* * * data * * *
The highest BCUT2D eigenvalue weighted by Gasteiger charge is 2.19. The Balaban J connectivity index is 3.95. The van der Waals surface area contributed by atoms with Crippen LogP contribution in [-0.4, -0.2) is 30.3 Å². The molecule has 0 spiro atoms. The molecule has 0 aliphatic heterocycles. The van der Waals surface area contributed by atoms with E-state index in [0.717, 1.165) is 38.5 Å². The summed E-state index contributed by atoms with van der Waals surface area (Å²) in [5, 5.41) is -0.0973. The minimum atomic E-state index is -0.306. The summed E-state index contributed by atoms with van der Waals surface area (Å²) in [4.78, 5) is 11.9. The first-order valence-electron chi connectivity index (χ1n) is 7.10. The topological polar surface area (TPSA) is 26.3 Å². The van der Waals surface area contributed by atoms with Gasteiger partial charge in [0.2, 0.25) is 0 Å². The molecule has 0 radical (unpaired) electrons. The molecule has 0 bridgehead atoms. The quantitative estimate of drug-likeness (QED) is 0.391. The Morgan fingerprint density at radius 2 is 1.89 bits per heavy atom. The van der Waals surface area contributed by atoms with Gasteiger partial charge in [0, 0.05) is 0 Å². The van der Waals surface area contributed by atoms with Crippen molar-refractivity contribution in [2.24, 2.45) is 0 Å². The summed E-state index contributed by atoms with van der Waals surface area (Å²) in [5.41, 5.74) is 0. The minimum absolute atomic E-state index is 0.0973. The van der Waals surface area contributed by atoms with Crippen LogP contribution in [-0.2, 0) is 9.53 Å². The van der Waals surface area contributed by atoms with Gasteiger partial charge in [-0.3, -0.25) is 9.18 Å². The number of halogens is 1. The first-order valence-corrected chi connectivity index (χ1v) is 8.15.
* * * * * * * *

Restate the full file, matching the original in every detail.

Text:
The highest BCUT2D eigenvalue weighted by Gasteiger charge is 2.19. The Balaban J connectivity index is 3.95. The van der Waals surface area contributed by atoms with Crippen LogP contribution in [-0.4, -0.2) is 30.3 Å². The molecule has 0 spiro atoms. The molecule has 0 aliphatic heterocycles. The van der Waals surface area contributed by atoms with E-state index in [0.717, 1.165) is 38.5 Å². The summed E-state index contributed by atoms with van der Waals surface area (Å²) in [5, 5.41) is -0.0973. The minimum atomic E-state index is -0.306. The summed E-state index contributed by atoms with van der Waals surface area (Å²) in [4.78, 5) is 11.9. The first-order valence-electron chi connectivity index (χ1n) is 7.10. The topological polar surface area (TPSA) is 26.3 Å². The van der Waals surface area contributed by atoms with Gasteiger partial charge in [0.2, 0.25) is 0 Å². The molecule has 0 radical (unpaired) electrons. The molecule has 0 bridgehead atoms. The quantitative estimate of drug-likeness (QED) is 0.391. The Morgan fingerprint density at radius 2 is 1.89 bits per heavy atom. The van der Waals surface area contributed by atoms with Gasteiger partial charge in [0, 0.05) is 0 Å². The van der Waals surface area contributed by atoms with Crippen molar-refractivity contribution in [2.24, 2.45) is 0 Å². The summed E-state index contributed by atoms with van der Waals surface area (Å²) in [5.41, 5.74) is 0. The minimum absolute atomic E-state index is 0.0973. The van der Waals surface area contributed by atoms with Crippen LogP contribution in [-0.2, 0) is 9.53 Å². The van der Waals surface area contributed by atoms with Gasteiger partial charge in [-0.3, -0.25) is 9.18 Å². The number of halogens is 1. The first-order valence-corrected chi connectivity index (χ1v) is 8.15.